What was the hardest part about developing your sound? I know you’ve described yourself as a “lovechild of cathartic expression and malevolence.” Can you tell us about the experiences in your life that led to this as your sonic calling card?
A lot of my music is definitely emotionally based. It kind of gave me a way to express a lot of feelings I didn’t really know what to do with. That helped me translate emotions and put them into music that represented those same feelings – like an artist who likes to paint on his own canvas.
Makes a lot of sense – emotion absolutely fuels art, as well as musical influences. What are your biggest musical influences?
I love that! And, what’s interesting is a lot of them are people I’m sure you’ve already collaborated or played with? How has it felt going from looking up to these guys as role models and now developing into a peer?
It’s been weird and awesome – it’s great to be able to talk to them and tell them how much I like them. It’s also made me realize that all people are people. We like to put DJs on this huge pedestal, but when in doubt we’re all just human beings. It’s just cool.
I think something that’s really great about our community is that you see a musical representation of a lot of these friendships when you become close, and you influence each other and your sounds. I know a lot of your fans have been able to even track that through your very awesome Into The Abyss series. Can you tell us a little more about that series for people who might be new to it?
Yeah, it’s a mix series I like to do every year around October. It’s just a way for me to showcase some of the unreleased music I’ve been working on throughout the year. Some of the music you’ll expect to hear will be like a live set, and there will also be music from my friends including their dubplates, which I want to showcase as well.
What is it about playing dubplates that particularly excites you here?
It adds newness. It’s something the audience has never heard before. Dubplate culture is awesome because anyone can play some song that can be found on Spotify. But, if it’s an unreleased song no one has heard from the artist, and you play it live, it really makes the set more exciting and fun, and a lot fresher.
So far, you’ve dropped two volumes of Into the Abyss mixes, and we’ve got Vol. 3 coming out next week. How will this newest installation differ from the previous?
Recently, I’ve been making more songs with melodic elements. So I’ll probably include some of those in there as well as the other unreleased songs made throughout this year.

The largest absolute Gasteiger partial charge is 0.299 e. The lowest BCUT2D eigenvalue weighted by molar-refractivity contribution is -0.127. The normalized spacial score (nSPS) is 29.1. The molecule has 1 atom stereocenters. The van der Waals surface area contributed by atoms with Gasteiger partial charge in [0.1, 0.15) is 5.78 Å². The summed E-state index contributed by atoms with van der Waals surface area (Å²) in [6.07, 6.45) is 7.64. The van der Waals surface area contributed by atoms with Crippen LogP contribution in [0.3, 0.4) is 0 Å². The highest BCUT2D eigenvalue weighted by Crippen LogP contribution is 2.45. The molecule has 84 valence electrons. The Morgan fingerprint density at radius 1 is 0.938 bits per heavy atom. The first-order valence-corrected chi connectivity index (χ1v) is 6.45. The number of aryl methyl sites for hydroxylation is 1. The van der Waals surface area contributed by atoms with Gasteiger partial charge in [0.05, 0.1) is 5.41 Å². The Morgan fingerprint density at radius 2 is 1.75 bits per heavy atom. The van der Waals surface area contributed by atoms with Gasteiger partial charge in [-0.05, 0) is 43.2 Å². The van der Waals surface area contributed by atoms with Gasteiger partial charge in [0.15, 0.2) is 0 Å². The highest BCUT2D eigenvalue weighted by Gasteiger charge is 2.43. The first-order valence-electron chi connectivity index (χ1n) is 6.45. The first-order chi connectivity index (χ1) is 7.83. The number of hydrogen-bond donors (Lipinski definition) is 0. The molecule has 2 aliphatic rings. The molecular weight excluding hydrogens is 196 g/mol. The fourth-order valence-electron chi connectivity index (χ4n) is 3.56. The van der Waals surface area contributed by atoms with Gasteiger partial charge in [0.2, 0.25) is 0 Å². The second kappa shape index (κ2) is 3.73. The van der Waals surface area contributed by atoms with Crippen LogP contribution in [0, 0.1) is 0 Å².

I’m so excited to hear it! When does it come out again and where can fans find it?
It comes out on October 27, and it will be a Soundcloud exclusive!
Other than your new music, it’s been so great seeing all of your show announcements popping up, including your big show in LA with soundXperiment on November 26 at Catch One, and exciting festivals like Okeechobee and Lunar Tide. How has it been getting back to touring since COVID?
It’s been weird, but it’s been really refreshing and good. I feel like I’ve definitely gotten better since after the pandemic. I have more confidence and a better vision of what I want for my sets and what I want to bring to people. It’s just nice and awesome that I feel like I have more control over my ability to get people to have fun.
Can you tell us a little more about how you navigated your artistry during COVID? How did it affect your approach to your development as an artist – whether on the creative or branding side?
It was definitely also weird. At first, everyone scrambled and started doing live streams. That was pretty sick, but after a while it just kind of died down. I mean, it’s still cool, but I don’t know. It was kind of like a weird transfer between playing live sets in front of people and then having it all digital. I’m glad things are getting relatively back to normal, at least on the touring and live show side.
What else can fans expect to see from you moving forward?
There’s always new music, of course, including an upcoming single I’ll be dropping in November. I also have a really cool Halloween show coming up on October 31 with Yheti at the Photo City Music Hall in New York, in addition to the November 26 show at Catch One in LA with soundXperiment – I mentioned earlier that will also be with Yheti.
We love to hear it. Well, thank you so much again, Reese, it was a pleasure to get behind the scenes with you and share space with you in your home studio.
My pleasure Jenn, thank you for being here.